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place, can be various. Concerning the duration of the disease, there appeared, in the first case, even after the fortyseventh day of sickness, no inflammation of the vena portæ, with the exception of one part of the superior mesenteric vein; whilst in the fourth case it was observed in the course of four days. It appears, therefore, that the acuteness and the intensity of the disease of the blood exercise a certain influence.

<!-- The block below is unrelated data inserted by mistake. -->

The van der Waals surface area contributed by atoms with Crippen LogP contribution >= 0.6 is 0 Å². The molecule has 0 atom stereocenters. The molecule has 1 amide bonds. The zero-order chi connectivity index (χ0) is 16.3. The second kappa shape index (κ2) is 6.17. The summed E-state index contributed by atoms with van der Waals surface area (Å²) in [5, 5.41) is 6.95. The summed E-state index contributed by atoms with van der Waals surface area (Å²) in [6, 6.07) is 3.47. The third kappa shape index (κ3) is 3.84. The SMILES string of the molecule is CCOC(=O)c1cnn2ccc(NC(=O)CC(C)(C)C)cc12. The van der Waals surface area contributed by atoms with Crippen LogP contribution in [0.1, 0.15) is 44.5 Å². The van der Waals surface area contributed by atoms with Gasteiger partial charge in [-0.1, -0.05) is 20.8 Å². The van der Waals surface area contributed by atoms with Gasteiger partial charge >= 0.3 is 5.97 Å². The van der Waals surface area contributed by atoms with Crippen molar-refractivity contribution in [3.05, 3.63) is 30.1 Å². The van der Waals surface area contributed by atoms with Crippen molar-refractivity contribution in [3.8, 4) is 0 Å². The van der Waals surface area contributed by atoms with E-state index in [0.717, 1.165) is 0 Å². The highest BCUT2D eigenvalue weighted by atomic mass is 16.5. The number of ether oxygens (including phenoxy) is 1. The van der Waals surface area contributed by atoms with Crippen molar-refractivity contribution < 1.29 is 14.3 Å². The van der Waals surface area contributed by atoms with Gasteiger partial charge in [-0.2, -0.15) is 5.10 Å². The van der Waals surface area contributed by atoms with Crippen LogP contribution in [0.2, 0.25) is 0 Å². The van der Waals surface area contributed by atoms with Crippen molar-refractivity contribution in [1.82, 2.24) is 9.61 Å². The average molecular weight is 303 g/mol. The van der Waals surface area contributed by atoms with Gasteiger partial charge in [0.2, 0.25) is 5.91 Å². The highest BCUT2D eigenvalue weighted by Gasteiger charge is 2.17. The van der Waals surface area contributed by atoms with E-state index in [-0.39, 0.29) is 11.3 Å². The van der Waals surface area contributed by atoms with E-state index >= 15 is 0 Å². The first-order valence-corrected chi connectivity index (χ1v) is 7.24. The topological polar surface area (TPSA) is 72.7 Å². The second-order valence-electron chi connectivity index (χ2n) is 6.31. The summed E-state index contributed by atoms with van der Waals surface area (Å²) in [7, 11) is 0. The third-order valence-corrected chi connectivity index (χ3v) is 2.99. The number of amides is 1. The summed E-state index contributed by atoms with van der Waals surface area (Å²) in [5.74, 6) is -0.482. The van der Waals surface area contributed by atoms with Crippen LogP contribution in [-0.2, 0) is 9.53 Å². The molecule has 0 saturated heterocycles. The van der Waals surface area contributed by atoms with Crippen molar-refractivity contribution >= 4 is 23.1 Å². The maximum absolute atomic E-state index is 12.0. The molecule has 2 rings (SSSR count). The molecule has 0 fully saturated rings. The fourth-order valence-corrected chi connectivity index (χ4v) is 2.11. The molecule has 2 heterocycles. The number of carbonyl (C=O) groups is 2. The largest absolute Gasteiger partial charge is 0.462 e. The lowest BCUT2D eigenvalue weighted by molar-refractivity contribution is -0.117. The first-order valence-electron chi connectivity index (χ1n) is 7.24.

Symptomatology.To find the vena portæ and its branches, by means of physical examination is, by their anatomical position, impossible; we must, therefore, depend on the other phenomena observed in the reported cases, and here we have, before all others, to consider the objective local symptoms. Among these is the abdominal distention, which is caused either by meteorism or accumulation of serum, the most prominent. Neither meteorism nor ascites appear to have diagnostic value in pylephlebitis, because there can, in no case, be shown a direct connection of it with inflammation of the vein; meteorism depended on the pyæmia and on the peritonitis, which existed simultaneously; the ascites depended on cancer and granulation of the liver. The size of the liver was enlarged in all the five cases. The cause of this enlargement was—in the first two cases, besides numerous abscesses in the liver, a distention, with pus and plastic coagulations, of the ramifications of the vena portæ; in the third case a large quantity of pus in the branches alone of the vena portæ ; in the fourth and fifth cases, besides the blood coagulations and cancerous depositions in the portal ramifications, and abundant cancerous deposition in the substance of the liver. It follows from this that, although the increase of the volume of the liver is intimately connected with inflammation of the portal ramifications, we cannot, from this symptom, infer, with certainty, the existence of this disease, because many other diseases have the same symptom. Icterus was observed in four cases-in the first two and the last two; it was not observed in the fifth case. In the first and second cases were found numerous abscesses in the liver, which contained pus mixed with bile. In the fourth case was granulated liver and sarcoma, the cause of the icterus. In the last case, the hue of the skin was such as is observed in scirrhous dyscrasia. Now, whether the jaundice hue of the skin arose in consequence of pylephle